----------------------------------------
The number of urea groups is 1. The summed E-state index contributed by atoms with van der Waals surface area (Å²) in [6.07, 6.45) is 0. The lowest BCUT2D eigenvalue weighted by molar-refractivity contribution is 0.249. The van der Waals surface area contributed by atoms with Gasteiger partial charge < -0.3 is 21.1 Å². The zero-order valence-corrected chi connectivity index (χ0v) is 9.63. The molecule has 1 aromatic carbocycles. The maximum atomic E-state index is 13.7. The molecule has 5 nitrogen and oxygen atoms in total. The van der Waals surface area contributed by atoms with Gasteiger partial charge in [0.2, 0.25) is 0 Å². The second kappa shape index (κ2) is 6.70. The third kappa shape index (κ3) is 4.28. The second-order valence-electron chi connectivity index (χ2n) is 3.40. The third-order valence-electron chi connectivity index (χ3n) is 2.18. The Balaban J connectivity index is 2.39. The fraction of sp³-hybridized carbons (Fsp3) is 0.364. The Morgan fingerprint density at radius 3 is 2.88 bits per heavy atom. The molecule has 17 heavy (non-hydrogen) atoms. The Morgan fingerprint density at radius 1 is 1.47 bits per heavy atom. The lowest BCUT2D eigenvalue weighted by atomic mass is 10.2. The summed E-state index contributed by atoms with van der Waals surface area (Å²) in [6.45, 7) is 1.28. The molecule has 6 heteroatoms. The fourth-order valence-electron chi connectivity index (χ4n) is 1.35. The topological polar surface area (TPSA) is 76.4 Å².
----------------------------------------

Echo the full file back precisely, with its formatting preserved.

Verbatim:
The number of urea groups is 1. The summed E-state index contributed by atoms with van der Waals surface area (Å²) in [6.07, 6.45) is 0. The lowest BCUT2D eigenvalue weighted by molar-refractivity contribution is 0.249. The van der Waals surface area contributed by atoms with Gasteiger partial charge < -0.3 is 21.1 Å². The zero-order valence-corrected chi connectivity index (χ0v) is 9.63. The molecule has 1 aromatic carbocycles. The maximum atomic E-state index is 13.7. The molecule has 5 nitrogen and oxygen atoms in total. The van der Waals surface area contributed by atoms with Gasteiger partial charge in [0.2, 0.25) is 0 Å². The second kappa shape index (κ2) is 6.70. The third kappa shape index (κ3) is 4.28. The second-order valence-electron chi connectivity index (χ2n) is 3.40. The third-order valence-electron chi connectivity index (χ3n) is 2.18. The Balaban J connectivity index is 2.39. The fraction of sp³-hybridized carbons (Fsp3) is 0.364. The Morgan fingerprint density at radius 3 is 2.88 bits per heavy atom. The molecule has 17 heavy (non-hydrogen) atoms. The Morgan fingerprint density at radius 1 is 1.47 bits per heavy atom. The lowest BCUT2D eigenvalue weighted by atomic mass is 10.2. The summed E-state index contributed by atoms with van der Waals surface area (Å²) in [6.45, 7) is 1.28. The molecule has 6 heteroatoms. The fourth-order valence-electron chi connectivity index (χ4n) is 1.35. The topological polar surface area (TPSA) is 76.4 Å².